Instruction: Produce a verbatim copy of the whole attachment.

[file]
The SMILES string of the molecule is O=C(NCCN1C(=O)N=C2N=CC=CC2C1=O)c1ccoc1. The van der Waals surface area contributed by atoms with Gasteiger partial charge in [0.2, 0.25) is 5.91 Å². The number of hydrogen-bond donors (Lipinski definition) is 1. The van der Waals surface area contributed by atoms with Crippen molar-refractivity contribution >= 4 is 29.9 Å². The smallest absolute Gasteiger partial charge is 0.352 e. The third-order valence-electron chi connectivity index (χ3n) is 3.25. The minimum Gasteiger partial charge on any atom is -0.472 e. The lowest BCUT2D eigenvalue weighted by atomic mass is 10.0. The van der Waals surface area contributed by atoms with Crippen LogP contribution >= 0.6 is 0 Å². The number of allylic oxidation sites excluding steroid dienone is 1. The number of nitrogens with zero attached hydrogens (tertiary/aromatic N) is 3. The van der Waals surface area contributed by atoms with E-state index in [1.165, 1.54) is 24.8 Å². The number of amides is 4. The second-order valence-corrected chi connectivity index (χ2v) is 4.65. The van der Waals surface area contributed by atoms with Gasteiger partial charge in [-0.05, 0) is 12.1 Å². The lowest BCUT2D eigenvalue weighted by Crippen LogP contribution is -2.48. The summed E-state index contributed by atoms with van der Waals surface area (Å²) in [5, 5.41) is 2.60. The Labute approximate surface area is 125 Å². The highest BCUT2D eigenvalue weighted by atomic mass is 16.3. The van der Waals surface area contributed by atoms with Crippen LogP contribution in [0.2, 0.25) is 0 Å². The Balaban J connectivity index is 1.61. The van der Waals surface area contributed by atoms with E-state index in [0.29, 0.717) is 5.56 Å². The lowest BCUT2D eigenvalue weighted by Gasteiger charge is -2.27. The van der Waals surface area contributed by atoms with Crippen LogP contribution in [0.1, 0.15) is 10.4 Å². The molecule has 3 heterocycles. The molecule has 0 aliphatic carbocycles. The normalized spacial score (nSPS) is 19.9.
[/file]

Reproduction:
The SMILES string of the molecule is O=C(NCCN1C(=O)N=C2N=CC=CC2C1=O)c1ccoc1. The van der Waals surface area contributed by atoms with Gasteiger partial charge in [0.2, 0.25) is 5.91 Å². The number of hydrogen-bond donors (Lipinski definition) is 1. The van der Waals surface area contributed by atoms with Crippen molar-refractivity contribution >= 4 is 29.9 Å². The smallest absolute Gasteiger partial charge is 0.352 e. The third-order valence-electron chi connectivity index (χ3n) is 3.25. The minimum Gasteiger partial charge on any atom is -0.472 e. The lowest BCUT2D eigenvalue weighted by atomic mass is 10.0. The van der Waals surface area contributed by atoms with Crippen LogP contribution >= 0.6 is 0 Å². The number of allylic oxidation sites excluding steroid dienone is 1. The number of nitrogens with zero attached hydrogens (tertiary/aromatic N) is 3. The van der Waals surface area contributed by atoms with E-state index in [1.165, 1.54) is 24.8 Å². The number of amides is 4. The second-order valence-corrected chi connectivity index (χ2v) is 4.65. The van der Waals surface area contributed by atoms with Gasteiger partial charge in [-0.05, 0) is 12.1 Å². The lowest BCUT2D eigenvalue weighted by Crippen LogP contribution is -2.48. The summed E-state index contributed by atoms with van der Waals surface area (Å²) in [5, 5.41) is 2.60. The Labute approximate surface area is 125 Å². The highest BCUT2D eigenvalue weighted by atomic mass is 16.3. The van der Waals surface area contributed by atoms with Crippen LogP contribution in [0.2, 0.25) is 0 Å². The Balaban J connectivity index is 1.61. The van der Waals surface area contributed by atoms with E-state index in [0.29, 0.717) is 5.56 Å². The lowest BCUT2D eigenvalue weighted by Gasteiger charge is -2.27. The van der Waals surface area contributed by atoms with Crippen LogP contribution in [0.1, 0.15) is 10.4 Å². The molecule has 3 heterocycles. The molecule has 0 aliphatic carbocycles. The normalized spacial score (nSPS) is 19.9.